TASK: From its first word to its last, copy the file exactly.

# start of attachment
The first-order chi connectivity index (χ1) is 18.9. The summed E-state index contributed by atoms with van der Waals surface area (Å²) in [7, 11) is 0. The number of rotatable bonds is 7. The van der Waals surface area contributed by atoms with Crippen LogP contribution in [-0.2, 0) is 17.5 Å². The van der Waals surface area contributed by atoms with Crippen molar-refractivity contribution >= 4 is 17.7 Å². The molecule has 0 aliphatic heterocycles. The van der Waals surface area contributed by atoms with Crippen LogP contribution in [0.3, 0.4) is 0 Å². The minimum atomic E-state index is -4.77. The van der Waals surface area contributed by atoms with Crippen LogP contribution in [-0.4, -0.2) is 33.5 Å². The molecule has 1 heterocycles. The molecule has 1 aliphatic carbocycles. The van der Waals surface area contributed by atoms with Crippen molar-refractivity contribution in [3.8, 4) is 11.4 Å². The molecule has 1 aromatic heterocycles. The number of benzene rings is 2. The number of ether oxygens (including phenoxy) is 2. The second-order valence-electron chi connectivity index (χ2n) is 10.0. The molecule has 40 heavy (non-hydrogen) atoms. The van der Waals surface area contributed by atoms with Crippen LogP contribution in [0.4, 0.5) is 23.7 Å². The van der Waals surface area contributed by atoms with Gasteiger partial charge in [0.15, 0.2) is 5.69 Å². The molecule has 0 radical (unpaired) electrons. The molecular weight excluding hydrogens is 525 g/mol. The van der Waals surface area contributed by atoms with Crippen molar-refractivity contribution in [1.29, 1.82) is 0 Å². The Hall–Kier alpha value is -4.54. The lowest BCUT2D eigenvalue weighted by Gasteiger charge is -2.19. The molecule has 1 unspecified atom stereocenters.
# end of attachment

The first-order chi connectivity index (χ1) is 18.9. The summed E-state index contributed by atoms with van der Waals surface area (Å²) in [7, 11) is 0. The number of rotatable bonds is 7. The van der Waals surface area contributed by atoms with Crippen LogP contribution in [-0.2, 0) is 17.5 Å². The van der Waals surface area contributed by atoms with Crippen molar-refractivity contribution >= 4 is 17.7 Å². The molecule has 0 aliphatic heterocycles. The van der Waals surface area contributed by atoms with Crippen LogP contribution in [0.3, 0.4) is 0 Å². The minimum atomic E-state index is -4.77. The van der Waals surface area contributed by atoms with Crippen LogP contribution in [-0.4, -0.2) is 33.5 Å². The molecule has 1 heterocycles. The molecule has 1 aliphatic carbocycles. The van der Waals surface area contributed by atoms with Crippen molar-refractivity contribution in [3.8, 4) is 11.4 Å². The molecule has 1 aromatic heterocycles. The number of benzene rings is 2. The number of ether oxygens (including phenoxy) is 2. The second-order valence-electron chi connectivity index (χ2n) is 10.0. The molecule has 40 heavy (non-hydrogen) atoms. The van der Waals surface area contributed by atoms with Crippen LogP contribution in [0.4, 0.5) is 23.7 Å². The van der Waals surface area contributed by atoms with Gasteiger partial charge in [0.15, 0.2) is 5.69 Å². The molecule has 0 radical (unpaired) electrons. The molecular weight excluding hydrogens is 525 g/mol. The van der Waals surface area contributed by atoms with Crippen molar-refractivity contribution in [1.29, 1.82) is 0 Å². The Hall–Kier alpha value is -4.54. The lowest BCUT2D eigenvalue weighted by Gasteiger charge is -2.19. The molecule has 1 unspecified atom stereocenters.